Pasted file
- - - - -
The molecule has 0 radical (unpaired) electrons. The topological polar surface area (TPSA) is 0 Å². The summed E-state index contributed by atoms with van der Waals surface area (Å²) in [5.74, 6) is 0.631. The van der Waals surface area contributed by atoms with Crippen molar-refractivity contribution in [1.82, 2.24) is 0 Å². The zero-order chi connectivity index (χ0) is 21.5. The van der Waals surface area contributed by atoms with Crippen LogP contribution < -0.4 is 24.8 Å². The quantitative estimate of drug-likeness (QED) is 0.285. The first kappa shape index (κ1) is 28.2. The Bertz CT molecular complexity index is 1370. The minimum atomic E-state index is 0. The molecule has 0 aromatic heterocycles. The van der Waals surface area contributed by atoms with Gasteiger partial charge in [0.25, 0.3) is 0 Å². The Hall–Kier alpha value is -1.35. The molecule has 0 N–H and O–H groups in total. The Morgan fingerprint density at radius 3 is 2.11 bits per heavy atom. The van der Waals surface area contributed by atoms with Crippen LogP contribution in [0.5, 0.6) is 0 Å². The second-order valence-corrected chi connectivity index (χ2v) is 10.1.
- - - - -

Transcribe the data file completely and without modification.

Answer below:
The molecule has 0 radical (unpaired) electrons. The topological polar surface area (TPSA) is 0 Å². The summed E-state index contributed by atoms with van der Waals surface area (Å²) in [5.74, 6) is 0.631. The van der Waals surface area contributed by atoms with Crippen molar-refractivity contribution in [1.82, 2.24) is 0 Å². The zero-order chi connectivity index (χ0) is 21.5. The van der Waals surface area contributed by atoms with Crippen LogP contribution < -0.4 is 24.8 Å². The quantitative estimate of drug-likeness (QED) is 0.285. The first kappa shape index (κ1) is 28.2. The Bertz CT molecular complexity index is 1370. The minimum atomic E-state index is 0. The molecule has 0 aromatic heterocycles. The van der Waals surface area contributed by atoms with Gasteiger partial charge in [0.25, 0.3) is 0 Å². The Hall–Kier alpha value is -1.35. The molecule has 0 N–H and O–H groups in total. The Morgan fingerprint density at radius 3 is 2.11 bits per heavy atom. The van der Waals surface area contributed by atoms with Crippen LogP contribution in [0.5, 0.6) is 0 Å². The second-order valence-corrected chi connectivity index (χ2v) is 10.1.